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Labour pushes NZ trade interests in US

Labour pushes NZ trade interests in US

Labour’s Trade and Defence spokesperson, Phil Goff, today concludes a week long visit to the United States.

“With TPP negotiations at critical point, the visit was an opportunity to be briefed on the state of those negotiations and to press New Zealand’s interests and concerns. “ Phil Goff said.

The visit included meetings at the Department of State, Defence, and the Office of US Trade Representative. He also held discussions at Congress and with New Zealand exporters, US businesses, and independent trade experts.

“Particularly valuable was an hour-long discussion with US TPP Chief Negotiator, Barbara Weisel, who I’ve worked with extensively in the past.

“New Zealand’s bottom lines in a TPP include removing obstacles to New Zealand trade in agriculture and other goods and services in key markets like Japan, Canada, the US, and Mexico.

“Attempts to achieve bilateral free trade agreements with these countries have previously failed because New Zealand is a small market which has already removed most tariff and other barriers. Agricultural interest groups in each of those countries fear the impact of freeing-up entry to NZ’s efficient agricultural exporters.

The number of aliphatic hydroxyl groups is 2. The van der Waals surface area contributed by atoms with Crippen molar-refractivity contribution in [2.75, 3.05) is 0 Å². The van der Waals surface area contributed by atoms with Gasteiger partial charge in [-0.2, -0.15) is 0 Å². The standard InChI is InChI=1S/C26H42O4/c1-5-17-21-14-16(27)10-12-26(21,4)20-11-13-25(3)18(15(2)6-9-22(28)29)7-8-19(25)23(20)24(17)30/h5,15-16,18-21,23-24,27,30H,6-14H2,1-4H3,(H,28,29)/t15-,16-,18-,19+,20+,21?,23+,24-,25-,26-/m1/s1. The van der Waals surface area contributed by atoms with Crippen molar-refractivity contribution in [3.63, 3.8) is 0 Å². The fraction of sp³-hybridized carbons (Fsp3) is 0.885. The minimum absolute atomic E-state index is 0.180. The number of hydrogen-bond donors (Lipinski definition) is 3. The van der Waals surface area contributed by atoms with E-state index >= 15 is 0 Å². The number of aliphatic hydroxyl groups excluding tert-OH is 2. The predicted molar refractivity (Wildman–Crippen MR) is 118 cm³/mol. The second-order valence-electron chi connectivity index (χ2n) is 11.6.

“I also argued for a TPP which provides safeguards for genuine concerns raised about provisions which the treaty may contain. New Zealand must retain the sovereign right to regulate and legislate for the public good even where such actions may be at odds with international corporate interests in areas like health and the environment.

“Intellectual property provisions must be balanced so as not to place excessive costs on the consumer and inhibit innovation. We are adamant that PHARMAC must be able to continue to access generic drugs and negotiate lower prices for pharmaceutical drugs.

“The general view in Washington is that the TPP will be concluded, but that that is by no means guaranteed. Changes requiring free market access for agricultural goods represent a huge change for countries like Japan and Canada and necessary concessions may only be made in the last round.

“In the US itself, the passage of a Trade Promotion Authority and voting up of the ultimate TPP treaty will require active intervention by the President in order to be passed by a majority vote, including some in a reluctant Democrat caucus.

“New Zealand has critical defensive issues to be protected in the last stages of the negotiation, but also huge gains in export income and jobs from access to markets including government procurement contracts if it succeeds,” Phil Goff said.


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